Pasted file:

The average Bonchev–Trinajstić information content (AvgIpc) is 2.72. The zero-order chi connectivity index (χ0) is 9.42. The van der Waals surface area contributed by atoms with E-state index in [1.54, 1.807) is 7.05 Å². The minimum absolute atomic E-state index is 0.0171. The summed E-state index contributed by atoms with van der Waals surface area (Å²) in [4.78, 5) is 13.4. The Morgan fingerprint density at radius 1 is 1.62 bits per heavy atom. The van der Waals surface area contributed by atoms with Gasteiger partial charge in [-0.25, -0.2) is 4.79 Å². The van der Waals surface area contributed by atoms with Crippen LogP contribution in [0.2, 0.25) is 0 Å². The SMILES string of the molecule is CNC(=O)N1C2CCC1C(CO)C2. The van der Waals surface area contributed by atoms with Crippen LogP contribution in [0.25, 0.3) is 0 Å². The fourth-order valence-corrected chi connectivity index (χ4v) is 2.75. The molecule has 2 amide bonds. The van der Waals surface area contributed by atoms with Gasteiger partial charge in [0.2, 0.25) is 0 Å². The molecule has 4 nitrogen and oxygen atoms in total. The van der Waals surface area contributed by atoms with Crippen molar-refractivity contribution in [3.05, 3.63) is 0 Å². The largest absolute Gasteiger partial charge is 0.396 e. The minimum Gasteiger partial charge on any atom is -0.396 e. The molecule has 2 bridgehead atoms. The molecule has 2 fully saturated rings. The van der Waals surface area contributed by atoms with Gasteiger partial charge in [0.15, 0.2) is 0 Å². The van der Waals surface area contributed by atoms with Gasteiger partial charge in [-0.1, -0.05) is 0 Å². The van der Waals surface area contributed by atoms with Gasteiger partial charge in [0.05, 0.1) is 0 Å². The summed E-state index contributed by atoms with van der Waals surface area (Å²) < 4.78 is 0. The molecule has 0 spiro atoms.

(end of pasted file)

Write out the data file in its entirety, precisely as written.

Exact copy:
The average Bonchev–Trinajstić information content (AvgIpc) is 2.72. The zero-order chi connectivity index (χ0) is 9.42. The van der Waals surface area contributed by atoms with E-state index in [1.54, 1.807) is 7.05 Å². The minimum absolute atomic E-state index is 0.0171. The summed E-state index contributed by atoms with van der Waals surface area (Å²) in [4.78, 5) is 13.4. The Morgan fingerprint density at radius 1 is 1.62 bits per heavy atom. The van der Waals surface area contributed by atoms with Gasteiger partial charge in [-0.25, -0.2) is 4.79 Å². The van der Waals surface area contributed by atoms with Crippen LogP contribution in [0.2, 0.25) is 0 Å². The SMILES string of the molecule is CNC(=O)N1C2CCC1C(CO)C2. The van der Waals surface area contributed by atoms with Crippen LogP contribution in [0.25, 0.3) is 0 Å². The fourth-order valence-corrected chi connectivity index (χ4v) is 2.75. The molecule has 2 amide bonds. The van der Waals surface area contributed by atoms with Gasteiger partial charge in [0.2, 0.25) is 0 Å². The molecule has 4 nitrogen and oxygen atoms in total. The van der Waals surface area contributed by atoms with Crippen molar-refractivity contribution in [3.05, 3.63) is 0 Å². The largest absolute Gasteiger partial charge is 0.396 e. The minimum Gasteiger partial charge on any atom is -0.396 e. The molecule has 2 bridgehead atoms. The molecule has 2 fully saturated rings. The van der Waals surface area contributed by atoms with Gasteiger partial charge in [0.15, 0.2) is 0 Å². The van der Waals surface area contributed by atoms with Gasteiger partial charge in [-0.1, -0.05) is 0 Å². The van der Waals surface area contributed by atoms with Gasteiger partial charge in [0.05, 0.1) is 0 Å². The summed E-state index contributed by atoms with van der Waals surface area (Å²) < 4.78 is 0. The molecule has 0 spiro atoms.